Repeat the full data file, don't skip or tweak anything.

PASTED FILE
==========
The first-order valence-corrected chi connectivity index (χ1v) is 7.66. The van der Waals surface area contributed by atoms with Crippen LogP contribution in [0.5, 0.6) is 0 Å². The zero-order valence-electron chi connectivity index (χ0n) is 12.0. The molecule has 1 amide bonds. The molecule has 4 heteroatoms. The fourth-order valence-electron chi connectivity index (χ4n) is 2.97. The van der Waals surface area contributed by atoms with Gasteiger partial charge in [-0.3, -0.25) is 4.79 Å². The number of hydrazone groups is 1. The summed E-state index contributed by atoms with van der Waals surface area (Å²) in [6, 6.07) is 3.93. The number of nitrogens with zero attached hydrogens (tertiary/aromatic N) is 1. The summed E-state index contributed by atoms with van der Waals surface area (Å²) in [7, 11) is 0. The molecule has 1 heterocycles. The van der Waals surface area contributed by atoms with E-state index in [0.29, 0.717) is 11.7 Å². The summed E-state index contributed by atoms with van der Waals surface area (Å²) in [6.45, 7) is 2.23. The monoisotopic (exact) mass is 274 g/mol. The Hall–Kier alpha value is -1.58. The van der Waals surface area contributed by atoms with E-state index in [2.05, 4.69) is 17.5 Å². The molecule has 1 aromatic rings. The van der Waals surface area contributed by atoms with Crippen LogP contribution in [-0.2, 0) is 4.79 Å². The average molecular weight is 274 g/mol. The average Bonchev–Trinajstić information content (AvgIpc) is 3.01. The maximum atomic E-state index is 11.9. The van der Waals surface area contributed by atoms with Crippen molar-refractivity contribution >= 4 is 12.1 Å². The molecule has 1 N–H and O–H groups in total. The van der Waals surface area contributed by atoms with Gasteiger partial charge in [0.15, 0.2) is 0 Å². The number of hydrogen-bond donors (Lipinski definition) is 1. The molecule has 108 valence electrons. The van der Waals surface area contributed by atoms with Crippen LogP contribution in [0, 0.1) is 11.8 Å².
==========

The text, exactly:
The first-order valence-corrected chi connectivity index (χ1v) is 7.66. The van der Waals surface area contributed by atoms with Crippen LogP contribution in [0.5, 0.6) is 0 Å². The zero-order valence-electron chi connectivity index (χ0n) is 12.0. The molecule has 1 amide bonds. The molecule has 4 heteroatoms. The fourth-order valence-electron chi connectivity index (χ4n) is 2.97. The van der Waals surface area contributed by atoms with Gasteiger partial charge in [-0.3, -0.25) is 4.79 Å². The number of hydrazone groups is 1. The summed E-state index contributed by atoms with van der Waals surface area (Å²) in [6, 6.07) is 3.93. The number of nitrogens with zero attached hydrogens (tertiary/aromatic N) is 1. The summed E-state index contributed by atoms with van der Waals surface area (Å²) in [7, 11) is 0. The molecule has 1 heterocycles. The van der Waals surface area contributed by atoms with E-state index in [0.29, 0.717) is 11.7 Å². The summed E-state index contributed by atoms with van der Waals surface area (Å²) in [6.45, 7) is 2.23. The monoisotopic (exact) mass is 274 g/mol. The Hall–Kier alpha value is -1.58. The van der Waals surface area contributed by atoms with E-state index in [2.05, 4.69) is 17.5 Å². The molecule has 1 aromatic rings. The van der Waals surface area contributed by atoms with Crippen LogP contribution in [-0.2, 0) is 4.79 Å². The average molecular weight is 274 g/mol. The average Bonchev–Trinajstić information content (AvgIpc) is 3.01. The maximum atomic E-state index is 11.9. The van der Waals surface area contributed by atoms with Crippen molar-refractivity contribution >= 4 is 12.1 Å². The molecule has 1 N–H and O–H groups in total. The van der Waals surface area contributed by atoms with Gasteiger partial charge in [0.15, 0.2) is 0 Å². The number of hydrogen-bond donors (Lipinski definition) is 1. The molecule has 108 valence electrons. The van der Waals surface area contributed by atoms with Crippen LogP contribution in [0, 0.1) is 11.8 Å².